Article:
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Cracked LCD- IOS Review Rodeo- Agricola, Immortal Heroes, Magic ’14, Rivals for Catan

Agricola board game on iPad tablet and iPhone mobileThere’s been a couple of high profile IOS board games not called Warhammer Quest released recently and I thought it would be a good time to resurrect the ol’ Review Rodeo for another roundup.

First up is the biggest and best of the lot- Playdek’s long-awaited Agricola app brings Uwe Rosenberg’s widely beloved- and really quite complex- tabletop farming game to IOS devices. Playdek’s tradition of high quality ports with top notch UI (witness Ascension: Chronicle of the Godslayer, for example) is evidenced once again and although there’s a lot of hidden information and multiple screens involved in storing all of the information that would be available at an eyeball glance of the table, it’s really kind of amazing how smoothly the game plays once you get accustomed to how it’s presented. It plays just fine on the iPhone, surprisingly, but the iPad is definitely the way to go.

The really neat thing about Agricola in terms of bringing over its high-end Euro gameplay to a tablet is that the game’s heart and soul shine through, and not just in the charming animations of the game board. Contrary to popular belief, Agricola is one of the most thematic and narrative of the post-Princes of Florence style games in that genre. There’s a very concrete sense of what you’re doing in the game. It makes sense that you send family members out to perform certain tasks (in other words, worker placement) and processes like the procuring of seed to plow in sowed fields to bake bread in an oven with remaining crops seeding the fields next season creates a very clear storyline with quite a lot of detail. You’ll build rooms onto your house to accommodate a growing family, build pens and stables for livestock, get jobs, and worry about having enough food to go around in the winter.

It’s not quite as complex as something like Le Havre but new players will definitely need a break-in period in games versus reasonably competent AI and a solitaire challenge game before taking the game online. I’ve found the game immensely playable and enjoyable at a level the board game never was, and I think even folks that dig games like Farmville might appreciate what Agricola has to offer. This game- like Eclipse- is a perfect example of the potential of IOS board gaming to really leverage the platform’s strengths for a very high quality, top-of-the-line experience that doesn’t necessarily replace the tabletop experience but makes for a great video game.

ascension immortal heroes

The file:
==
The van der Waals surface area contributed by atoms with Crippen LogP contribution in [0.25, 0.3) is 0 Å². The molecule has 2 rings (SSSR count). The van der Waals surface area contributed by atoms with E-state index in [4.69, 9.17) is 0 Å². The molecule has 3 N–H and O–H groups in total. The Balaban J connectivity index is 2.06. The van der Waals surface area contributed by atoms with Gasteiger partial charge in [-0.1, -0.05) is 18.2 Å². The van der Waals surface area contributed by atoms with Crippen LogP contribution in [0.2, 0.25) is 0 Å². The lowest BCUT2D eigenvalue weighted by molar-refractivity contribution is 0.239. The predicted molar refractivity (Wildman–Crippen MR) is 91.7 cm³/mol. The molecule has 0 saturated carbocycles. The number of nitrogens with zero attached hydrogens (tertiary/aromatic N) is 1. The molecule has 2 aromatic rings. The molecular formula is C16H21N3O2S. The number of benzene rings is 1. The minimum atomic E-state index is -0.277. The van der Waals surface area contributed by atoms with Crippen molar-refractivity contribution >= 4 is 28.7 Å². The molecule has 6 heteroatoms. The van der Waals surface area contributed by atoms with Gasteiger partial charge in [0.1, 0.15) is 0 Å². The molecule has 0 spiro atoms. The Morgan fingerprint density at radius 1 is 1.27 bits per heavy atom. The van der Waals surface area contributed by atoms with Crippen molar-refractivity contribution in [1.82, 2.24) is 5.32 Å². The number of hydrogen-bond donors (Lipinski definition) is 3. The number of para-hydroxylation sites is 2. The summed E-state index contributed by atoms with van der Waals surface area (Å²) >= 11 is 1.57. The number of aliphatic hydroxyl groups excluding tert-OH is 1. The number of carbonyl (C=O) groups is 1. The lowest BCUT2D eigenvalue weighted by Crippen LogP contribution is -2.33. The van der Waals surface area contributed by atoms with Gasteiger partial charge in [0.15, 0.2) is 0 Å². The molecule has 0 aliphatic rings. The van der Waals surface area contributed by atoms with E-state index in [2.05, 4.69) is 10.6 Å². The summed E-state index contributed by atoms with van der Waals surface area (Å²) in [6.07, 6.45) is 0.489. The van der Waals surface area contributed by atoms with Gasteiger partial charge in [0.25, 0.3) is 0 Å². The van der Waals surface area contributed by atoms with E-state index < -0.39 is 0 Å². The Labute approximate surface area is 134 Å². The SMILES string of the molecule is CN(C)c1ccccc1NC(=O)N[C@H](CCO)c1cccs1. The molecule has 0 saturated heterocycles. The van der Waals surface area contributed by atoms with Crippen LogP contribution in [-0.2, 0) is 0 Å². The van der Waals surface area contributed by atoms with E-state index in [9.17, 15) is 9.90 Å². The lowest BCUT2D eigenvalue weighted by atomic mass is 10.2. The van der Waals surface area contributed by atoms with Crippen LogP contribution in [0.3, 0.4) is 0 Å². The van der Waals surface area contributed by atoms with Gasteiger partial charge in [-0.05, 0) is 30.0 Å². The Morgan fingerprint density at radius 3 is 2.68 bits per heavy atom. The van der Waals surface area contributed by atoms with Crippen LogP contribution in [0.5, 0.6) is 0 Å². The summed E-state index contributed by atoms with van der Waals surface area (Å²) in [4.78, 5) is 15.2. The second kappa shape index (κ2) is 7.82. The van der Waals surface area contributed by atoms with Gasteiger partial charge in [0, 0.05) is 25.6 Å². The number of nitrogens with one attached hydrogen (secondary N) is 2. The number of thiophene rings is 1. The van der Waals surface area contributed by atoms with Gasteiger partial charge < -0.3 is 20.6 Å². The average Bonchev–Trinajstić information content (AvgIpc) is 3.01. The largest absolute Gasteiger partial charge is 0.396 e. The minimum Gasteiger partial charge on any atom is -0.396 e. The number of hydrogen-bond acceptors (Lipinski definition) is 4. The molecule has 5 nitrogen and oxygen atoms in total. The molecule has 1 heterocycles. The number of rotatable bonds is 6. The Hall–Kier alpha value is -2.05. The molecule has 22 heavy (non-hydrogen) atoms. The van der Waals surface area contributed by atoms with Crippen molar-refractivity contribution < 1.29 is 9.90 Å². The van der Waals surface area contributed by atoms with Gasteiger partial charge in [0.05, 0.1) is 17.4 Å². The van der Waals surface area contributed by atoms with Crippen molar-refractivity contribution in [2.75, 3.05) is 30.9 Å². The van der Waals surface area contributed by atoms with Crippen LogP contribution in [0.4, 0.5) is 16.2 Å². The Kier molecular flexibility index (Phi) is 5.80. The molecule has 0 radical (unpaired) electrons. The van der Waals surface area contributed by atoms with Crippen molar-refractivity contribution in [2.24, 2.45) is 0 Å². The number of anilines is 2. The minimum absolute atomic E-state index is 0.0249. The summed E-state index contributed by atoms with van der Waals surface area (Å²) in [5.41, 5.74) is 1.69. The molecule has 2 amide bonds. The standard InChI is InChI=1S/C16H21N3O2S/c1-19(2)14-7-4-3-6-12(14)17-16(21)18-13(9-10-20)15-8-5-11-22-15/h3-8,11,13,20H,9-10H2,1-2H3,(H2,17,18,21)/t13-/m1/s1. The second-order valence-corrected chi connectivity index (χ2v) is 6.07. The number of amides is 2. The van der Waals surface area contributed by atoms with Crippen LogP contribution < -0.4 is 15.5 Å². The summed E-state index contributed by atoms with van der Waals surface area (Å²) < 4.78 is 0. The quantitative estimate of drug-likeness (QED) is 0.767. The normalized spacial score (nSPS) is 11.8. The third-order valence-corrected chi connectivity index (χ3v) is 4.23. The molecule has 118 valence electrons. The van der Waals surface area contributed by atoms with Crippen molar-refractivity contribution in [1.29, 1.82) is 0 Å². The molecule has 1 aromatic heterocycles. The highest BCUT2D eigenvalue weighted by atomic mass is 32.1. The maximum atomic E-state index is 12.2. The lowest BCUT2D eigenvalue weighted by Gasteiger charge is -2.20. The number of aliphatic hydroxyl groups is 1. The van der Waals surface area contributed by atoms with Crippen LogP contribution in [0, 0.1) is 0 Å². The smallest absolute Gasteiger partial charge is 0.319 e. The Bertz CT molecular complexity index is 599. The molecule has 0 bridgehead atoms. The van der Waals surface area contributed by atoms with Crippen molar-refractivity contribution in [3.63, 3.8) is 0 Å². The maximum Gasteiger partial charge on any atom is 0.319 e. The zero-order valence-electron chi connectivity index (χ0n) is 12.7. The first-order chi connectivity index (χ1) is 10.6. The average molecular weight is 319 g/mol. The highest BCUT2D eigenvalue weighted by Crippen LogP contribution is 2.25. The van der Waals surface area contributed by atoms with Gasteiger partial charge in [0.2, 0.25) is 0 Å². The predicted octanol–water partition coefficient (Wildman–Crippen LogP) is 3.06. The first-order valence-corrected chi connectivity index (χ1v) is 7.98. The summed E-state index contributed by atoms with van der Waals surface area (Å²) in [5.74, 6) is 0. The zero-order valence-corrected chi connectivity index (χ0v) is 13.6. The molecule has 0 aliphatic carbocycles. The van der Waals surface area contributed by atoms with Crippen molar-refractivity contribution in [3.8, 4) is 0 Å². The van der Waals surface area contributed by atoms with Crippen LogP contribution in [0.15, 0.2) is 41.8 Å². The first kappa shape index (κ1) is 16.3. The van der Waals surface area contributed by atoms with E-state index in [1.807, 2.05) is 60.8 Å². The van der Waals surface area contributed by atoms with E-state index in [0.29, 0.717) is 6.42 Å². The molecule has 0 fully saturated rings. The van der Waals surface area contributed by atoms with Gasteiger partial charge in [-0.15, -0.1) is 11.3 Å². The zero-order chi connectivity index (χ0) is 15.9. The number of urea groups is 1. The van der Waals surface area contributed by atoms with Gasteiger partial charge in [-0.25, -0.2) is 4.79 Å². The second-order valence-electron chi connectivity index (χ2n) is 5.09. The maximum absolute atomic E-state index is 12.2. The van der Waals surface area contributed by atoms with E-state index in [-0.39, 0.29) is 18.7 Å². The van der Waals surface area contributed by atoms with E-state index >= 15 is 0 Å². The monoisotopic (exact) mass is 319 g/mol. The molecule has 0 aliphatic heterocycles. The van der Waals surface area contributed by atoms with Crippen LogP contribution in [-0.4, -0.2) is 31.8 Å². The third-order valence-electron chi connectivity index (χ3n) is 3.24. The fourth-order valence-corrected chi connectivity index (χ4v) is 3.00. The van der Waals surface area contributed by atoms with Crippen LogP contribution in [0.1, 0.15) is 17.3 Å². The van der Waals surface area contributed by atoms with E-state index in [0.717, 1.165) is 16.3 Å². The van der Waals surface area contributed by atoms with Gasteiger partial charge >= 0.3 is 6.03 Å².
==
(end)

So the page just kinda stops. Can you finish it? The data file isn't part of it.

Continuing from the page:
Second up is another Playdek release, the new Ascension expansion Immortal Heroes. Followers of this outstanding deckbuilding app will be pleased to hear that the new $2.99 add-on offers some interesting new mechanics that shake up the base game and previous expansions while also offering a new two-player experience with just the new cards. The main addition to the game is a new Soul Gem mechanic, wherein certain cards, abilities, trophy effects, and so forth allow the player to draw a card from the Soul Gem deck. These cards are “ghost” versions of core cards but the catch is that they’re one-shot deals. They give you their effect or resources for that turn, and they vanish.

Since the card pool with all three expansions (and promo bundles) is so big, it’s hard to see how they effect overall strategy in the “complete” game. But played as an individual set, you can really see how deciding when to spend a trophy monster to get a soul gem- and possible that one extra resource you need- adds a new strategic layer. There are also new trophy monsters that have ongoing effects, like one that gives you a soul gem every turn. You really, really want to kill this guy and take him if he shows up in your game.

It’s a great add-on to an already great game. I thought I had burned out on Ascension after Storm of Souls, considering that I played more Ascension in 2012 than I did any other game I own. But the new set is definitely worth reloading the App and diving back into it. I had some issues with Playdek’s new multiplayer sign-up, it took me a couple of days to get an email confirmation and none of my friends are showing up. But I’m in the hunt for online games again, regardless of the setback.

magic

Unfortunately, however, Immortal Heroes is releasing the same time as Magic: Duels of the Planewalkers 2014. Magic 2014 is kind of the nuclear bomb of IOS card game apps. Why? Because it’s Magic, you doofus. Like, the best card game ever made, duh.

The app, which is also available on pretty much every other platform apart from Wii U and Ouya, follows on from previous DOTP releases for better or worse. I’m still not satisfied with the speed, which I find to be slow, and I get awfully tired of watching these card float around. There are also some lingering UI issues, like the incredibly stupid decision to put the “skip combat” button the same place that the “attack with selected creatures” button appears. And it’s still not the full, freewheeling deckbuilding experience that everybody in the world wants.

But the kicker is that M14 has sealed play, and it rules. You start with a pile of virtual boosters and you actually get to open them. This may sound really stupid for folks that have never gotten into a CCG, but even just watching the cards spread out on the iPad so I can see what I got recaptures some of that fun from cracking boosters. From your initial set, you build a deck and add lands. The game kindly tells you if your deck is weak, average, strong, or awesome based on creature and land counts among other criteria. I don’t know about everybody else, but I can’t stand to go forth with anything ranked less than awesome. If you can’t build a decent deck, you can have the game make one for you.

From there, you progress through a short ladder battling AI sealed deck players and unlocking extra boosters. You can take your deck online and play against friends over Game Center with chat, which pretty much rules. If that doesn’t satisfy your “I want to play Magic but never buy another booster pack again” desires, there are also theme deck campaigns, Two-Headed Giant modes, puzzle challenges, and more.